All of these three things fall in the same general idea; you're shoving forced input into something, usually in an automated way, to achieve some form of outcome. They're used for different things though.
Most commonly used in application testing. Fuzzing takes a variety of input and feeds it into various pieces of logic, usually where users will have the option to provide input, with random or unexpected input. The goal is to uncover behavior you wouldn't expect. You might fuzz for SQLi (SQL Injection) with various SQL statements (think sqlmap, the tool) or you might feed it non-English characters, punctuation, and more. You're basically trying to break your system or ensure that your logic doesn't break when someone puts in an extra ' or ".
Fuzzing on the main website for The OWASP Foundation. OWASP is a nonprofit foundation that works to improve the security of software.
Enumeration is the act of, well, enumerating objects. You can enumerate anything. File types, file names, website subdomains, paths, etc etc etc. Commonly enumeration is used in Web Application testing or Capture-The-Flag/HackTheBox type events where you want to uncover hidden directories in a URL, enumerate the types of software installed on a machine, or simply to understand the directory and what exists on the machine as a whole. Other times, in the case of a penetration test, you might want to enumerate valid usernames to try and brute force the passwords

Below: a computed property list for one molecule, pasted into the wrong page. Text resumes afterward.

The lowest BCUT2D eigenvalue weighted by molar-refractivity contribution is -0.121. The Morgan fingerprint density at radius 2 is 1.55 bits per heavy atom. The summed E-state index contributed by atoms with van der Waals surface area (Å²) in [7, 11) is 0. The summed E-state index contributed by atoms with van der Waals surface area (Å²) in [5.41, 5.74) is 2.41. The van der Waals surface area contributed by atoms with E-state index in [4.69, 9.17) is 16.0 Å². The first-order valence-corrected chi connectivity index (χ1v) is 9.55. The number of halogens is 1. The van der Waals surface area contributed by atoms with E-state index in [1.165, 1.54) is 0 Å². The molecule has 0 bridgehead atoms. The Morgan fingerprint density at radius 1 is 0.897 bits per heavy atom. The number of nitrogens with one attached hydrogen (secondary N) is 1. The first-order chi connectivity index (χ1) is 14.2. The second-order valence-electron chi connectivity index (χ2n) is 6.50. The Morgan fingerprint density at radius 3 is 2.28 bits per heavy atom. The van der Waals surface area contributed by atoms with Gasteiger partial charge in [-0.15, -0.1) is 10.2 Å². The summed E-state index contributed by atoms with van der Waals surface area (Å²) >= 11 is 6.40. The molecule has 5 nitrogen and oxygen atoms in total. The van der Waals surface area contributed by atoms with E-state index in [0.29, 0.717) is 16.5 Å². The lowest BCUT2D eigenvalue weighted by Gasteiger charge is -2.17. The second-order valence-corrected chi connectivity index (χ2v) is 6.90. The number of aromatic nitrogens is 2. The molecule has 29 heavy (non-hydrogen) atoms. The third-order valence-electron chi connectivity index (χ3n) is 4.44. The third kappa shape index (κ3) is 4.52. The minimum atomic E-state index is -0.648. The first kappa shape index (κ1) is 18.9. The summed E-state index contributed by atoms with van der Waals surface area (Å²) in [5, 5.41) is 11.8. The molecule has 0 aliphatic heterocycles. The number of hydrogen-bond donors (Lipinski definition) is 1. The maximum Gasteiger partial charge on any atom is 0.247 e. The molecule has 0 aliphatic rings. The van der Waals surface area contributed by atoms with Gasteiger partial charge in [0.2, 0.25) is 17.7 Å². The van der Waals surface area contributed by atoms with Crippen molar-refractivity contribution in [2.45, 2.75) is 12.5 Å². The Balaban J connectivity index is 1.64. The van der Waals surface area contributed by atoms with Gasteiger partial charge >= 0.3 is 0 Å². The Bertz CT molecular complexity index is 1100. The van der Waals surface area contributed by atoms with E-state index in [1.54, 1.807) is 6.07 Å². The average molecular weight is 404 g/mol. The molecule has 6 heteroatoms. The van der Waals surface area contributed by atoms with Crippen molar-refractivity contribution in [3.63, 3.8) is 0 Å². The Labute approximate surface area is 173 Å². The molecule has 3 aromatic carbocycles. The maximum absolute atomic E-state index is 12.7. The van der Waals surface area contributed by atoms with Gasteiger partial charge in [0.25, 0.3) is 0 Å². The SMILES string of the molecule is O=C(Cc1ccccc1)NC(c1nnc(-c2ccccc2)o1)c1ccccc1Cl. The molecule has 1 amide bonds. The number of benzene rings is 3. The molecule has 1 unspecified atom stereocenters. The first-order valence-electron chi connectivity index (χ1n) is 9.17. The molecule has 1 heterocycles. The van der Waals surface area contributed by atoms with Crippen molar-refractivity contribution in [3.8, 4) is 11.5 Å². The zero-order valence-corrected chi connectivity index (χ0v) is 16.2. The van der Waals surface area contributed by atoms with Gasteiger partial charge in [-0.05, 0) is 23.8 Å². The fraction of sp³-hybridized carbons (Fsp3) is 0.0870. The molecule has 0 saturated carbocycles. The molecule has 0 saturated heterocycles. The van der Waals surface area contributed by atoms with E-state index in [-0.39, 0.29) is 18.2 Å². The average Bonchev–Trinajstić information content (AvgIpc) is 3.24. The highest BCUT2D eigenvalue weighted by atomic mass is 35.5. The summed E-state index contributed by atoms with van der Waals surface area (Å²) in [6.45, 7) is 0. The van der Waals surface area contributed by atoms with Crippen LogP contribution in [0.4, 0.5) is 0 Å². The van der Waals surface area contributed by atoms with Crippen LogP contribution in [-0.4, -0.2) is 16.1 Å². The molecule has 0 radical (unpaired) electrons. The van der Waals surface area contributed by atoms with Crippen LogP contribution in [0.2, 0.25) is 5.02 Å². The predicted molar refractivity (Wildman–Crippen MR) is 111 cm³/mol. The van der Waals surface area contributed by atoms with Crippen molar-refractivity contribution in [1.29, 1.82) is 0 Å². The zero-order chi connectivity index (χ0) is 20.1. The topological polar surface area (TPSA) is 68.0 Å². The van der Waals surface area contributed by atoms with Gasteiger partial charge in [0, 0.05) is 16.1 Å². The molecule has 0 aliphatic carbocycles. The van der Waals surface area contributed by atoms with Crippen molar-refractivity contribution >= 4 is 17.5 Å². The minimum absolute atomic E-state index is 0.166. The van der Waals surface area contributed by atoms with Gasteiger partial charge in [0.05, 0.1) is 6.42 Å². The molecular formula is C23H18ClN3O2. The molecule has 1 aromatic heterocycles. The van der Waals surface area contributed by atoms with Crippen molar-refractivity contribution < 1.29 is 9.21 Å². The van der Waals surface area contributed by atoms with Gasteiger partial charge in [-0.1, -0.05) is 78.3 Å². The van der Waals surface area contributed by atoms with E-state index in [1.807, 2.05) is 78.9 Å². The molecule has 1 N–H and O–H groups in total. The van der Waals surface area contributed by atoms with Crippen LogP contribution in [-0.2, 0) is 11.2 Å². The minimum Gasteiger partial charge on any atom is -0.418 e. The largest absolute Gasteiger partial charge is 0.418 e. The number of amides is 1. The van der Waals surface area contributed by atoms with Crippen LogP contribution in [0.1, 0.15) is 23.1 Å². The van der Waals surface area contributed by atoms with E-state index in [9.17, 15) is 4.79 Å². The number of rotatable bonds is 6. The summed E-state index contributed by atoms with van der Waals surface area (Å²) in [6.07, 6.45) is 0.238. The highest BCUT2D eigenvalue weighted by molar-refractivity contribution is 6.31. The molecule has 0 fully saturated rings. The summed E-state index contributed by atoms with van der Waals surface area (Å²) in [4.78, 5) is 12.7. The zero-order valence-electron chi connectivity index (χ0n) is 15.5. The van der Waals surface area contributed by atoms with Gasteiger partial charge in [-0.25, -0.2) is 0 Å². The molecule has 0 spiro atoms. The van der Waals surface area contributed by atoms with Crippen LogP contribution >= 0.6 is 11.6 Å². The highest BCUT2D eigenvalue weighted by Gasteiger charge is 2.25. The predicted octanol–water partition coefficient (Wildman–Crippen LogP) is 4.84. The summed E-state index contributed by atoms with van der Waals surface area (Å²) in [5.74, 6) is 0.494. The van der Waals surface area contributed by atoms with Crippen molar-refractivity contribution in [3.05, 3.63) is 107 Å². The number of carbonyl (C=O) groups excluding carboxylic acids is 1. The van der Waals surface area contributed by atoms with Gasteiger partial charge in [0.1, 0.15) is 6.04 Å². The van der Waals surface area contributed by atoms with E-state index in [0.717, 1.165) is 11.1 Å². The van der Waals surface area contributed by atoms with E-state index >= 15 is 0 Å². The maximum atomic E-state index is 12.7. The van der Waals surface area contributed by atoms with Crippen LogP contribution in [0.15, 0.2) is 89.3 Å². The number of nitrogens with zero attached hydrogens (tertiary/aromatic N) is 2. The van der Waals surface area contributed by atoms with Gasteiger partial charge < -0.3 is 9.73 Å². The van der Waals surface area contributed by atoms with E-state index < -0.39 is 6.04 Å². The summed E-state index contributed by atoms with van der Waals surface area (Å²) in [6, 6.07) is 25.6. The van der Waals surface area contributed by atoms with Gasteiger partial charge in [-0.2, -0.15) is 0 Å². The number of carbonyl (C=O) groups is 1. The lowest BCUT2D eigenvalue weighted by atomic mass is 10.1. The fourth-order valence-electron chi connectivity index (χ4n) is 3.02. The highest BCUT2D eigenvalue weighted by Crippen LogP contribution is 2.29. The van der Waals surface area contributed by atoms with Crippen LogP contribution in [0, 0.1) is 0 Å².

Enumeration is defined as the process of extracting user names, machine names, network resources, shares and services from a system.
Well, brute-forcing is generally mentioned in terms of password cracking- but really the concept can be applied to both fuzzing and enumeration. You're simply taking some type of input, usually stored in the form of a text file full of passwords, naughty SQLi, naughty punctuations, common URLs, usernames, wordlist, etc etc. So long as you're simply "guessing" multiple times until you get the answer. Think of a padlock with 4 numbers on it. You have 0000 - 9999. If you started with 0000...0001...0002...0003..so on, you're brute-forcing the lock. Modern brute-forcing usually involves automated tools.
A brute force attack (also known as brute force cracking) is is the cyberattack equivalent of trying every key on your key ring, and eventually finding the right one. The most basic brute force attack is a dictionary attack, where the attacker works through a dictionary of possible passwords and...